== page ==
At Audrey’s wedding rehearsal dinner, she re-encounters Fred, who represents not only her dreams of romance and spontaneity, but a more carefree, optimistic time for her. Everything that can go wrong does. A dead bat falls to the floor of the church, the bride gets a rope-burn, one of the ushers contracts food poisoning and the vicar collapses. It seems like nothing else can go wrong, but at the climax of this wedding-that's-not-a-wedding, the truth comes out and Audrey must face the music. Pure escapism with a straight-talking Yorkshire granny and a glittering cast of characters you'll grow to love, particularly actor/manny Hilary, best friend Clara and Audrey's diva mum, Vivienne, a woman who loves a wedding so much that she had a few of her own.
Shrines of Gaiety (Kate Atkinson, Transworld, just out now)
Shrines of Gaiety takes the reader through the Soho underworld of the 1920s, run by close-mouthed businesswoman-criminal Nellie Coker and her brood of children (Niven, the WWI veteran; two 'lightly' Oxbridge-educated divas; Ramsay, a failing novelist with queer leanings; and Kitty, the afterthought). They are joined by policeman Frobisher, who has a bit of Jackson Brodie about him, crime lord Azzopardi, librarian-turned-spy Gwendolen Kelling and ingenue Freda who is trying to make it on the West End stage, dodging dodgy men as she goes. Everything you'd expect from an Atkinson novel, with crackling dialogue, atmosphere you could cut with a knife and rigorous research, right down to the weird-sounding cocktails.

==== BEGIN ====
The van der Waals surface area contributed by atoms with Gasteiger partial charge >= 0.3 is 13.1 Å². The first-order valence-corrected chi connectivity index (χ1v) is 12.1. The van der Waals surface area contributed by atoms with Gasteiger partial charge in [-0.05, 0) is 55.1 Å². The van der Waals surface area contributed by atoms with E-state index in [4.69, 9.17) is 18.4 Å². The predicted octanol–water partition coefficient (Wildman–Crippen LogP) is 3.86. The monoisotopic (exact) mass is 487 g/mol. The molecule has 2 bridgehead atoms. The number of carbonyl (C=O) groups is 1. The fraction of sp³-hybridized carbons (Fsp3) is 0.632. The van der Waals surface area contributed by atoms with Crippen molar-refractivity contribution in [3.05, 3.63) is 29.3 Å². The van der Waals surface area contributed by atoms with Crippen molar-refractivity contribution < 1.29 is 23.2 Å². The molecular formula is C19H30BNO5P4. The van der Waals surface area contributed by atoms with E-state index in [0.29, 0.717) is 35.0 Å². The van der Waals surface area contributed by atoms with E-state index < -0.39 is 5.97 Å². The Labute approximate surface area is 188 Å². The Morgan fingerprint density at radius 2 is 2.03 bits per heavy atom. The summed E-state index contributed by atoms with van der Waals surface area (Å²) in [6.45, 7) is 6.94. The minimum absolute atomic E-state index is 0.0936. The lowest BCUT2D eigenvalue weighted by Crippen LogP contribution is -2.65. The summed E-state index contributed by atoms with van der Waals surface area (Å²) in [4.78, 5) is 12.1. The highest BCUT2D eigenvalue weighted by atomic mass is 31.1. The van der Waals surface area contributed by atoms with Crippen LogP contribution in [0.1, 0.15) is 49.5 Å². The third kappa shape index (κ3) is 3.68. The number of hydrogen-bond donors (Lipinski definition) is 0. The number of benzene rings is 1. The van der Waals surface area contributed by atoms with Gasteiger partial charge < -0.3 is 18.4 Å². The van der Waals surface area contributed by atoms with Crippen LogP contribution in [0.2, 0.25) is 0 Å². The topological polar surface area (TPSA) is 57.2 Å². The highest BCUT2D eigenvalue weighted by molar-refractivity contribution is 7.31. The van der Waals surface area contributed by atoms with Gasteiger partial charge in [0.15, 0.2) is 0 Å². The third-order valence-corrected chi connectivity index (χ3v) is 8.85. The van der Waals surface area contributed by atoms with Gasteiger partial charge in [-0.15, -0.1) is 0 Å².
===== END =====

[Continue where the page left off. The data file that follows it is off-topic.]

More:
Demon Copperhead (Barbara Kingsolver, Faber and Faber, October)
Demon Copperhead is raised in a holler with his best friend Maggot (a gay Goth-in-training). He briefly manages to surmount his tragic upbringing with some early success as a comic artist and on the football field but becomes a victim of the opioid crisis after an injury, and falling crazily in love with childlike Dori, who gets him onto even harder stuff. Inspired – and seemingly possessed – by the spirit of Charles Dickens, Barbara Kingsolver finds a new voice that makes this Appalachian coming-of-age tale the best thing she’s done since The Poisonwood Bible.
Darling (India Knight, Penguin, October)
This classy-Jilly-Cooper update of Nancy Mitford’s The Pursuit of Love is a labour of love for the author, and it shows, with Mitford doing the plot-based lifting and Knight handling the descriptions and some very funny jokes. Modern readers will love the updated tale of Linda Radlett and her family, especially dyspeptic former rock-star Uncle Matthew and his obsessions with Instagram and Street Cat Bob, Merlin the Alexander McQueen-style designer, and Louisa, who wants to be a Sloane even if no one does that anymore. Posh, silly, and surprisingly moving in parts.
Bournville (Jonathan Coe, Penguin, November)
Deliciously British as Bournville’s signature chocolate, this state-of-the-nation novel views the latter half of the twentieth century through one Birmingham family, from VE Day to the lockdown. We catch up with the Foley family and some of the Trotters (mad Paul makes a cameo as one of Tony Blair’s lovestruck aides). The novel loosely covers the life of Mary Lamb and her three sons: happy-go-lucky Brexit voter Jack, closet gay musical prodigy Peter, and Martin, who falls in love with a Black woman. You'll be gripped as soon as you hit the World Cup section, and Coe’s haunting Afterword wraps things up beautifully. A classic Coe cracker for our dark times.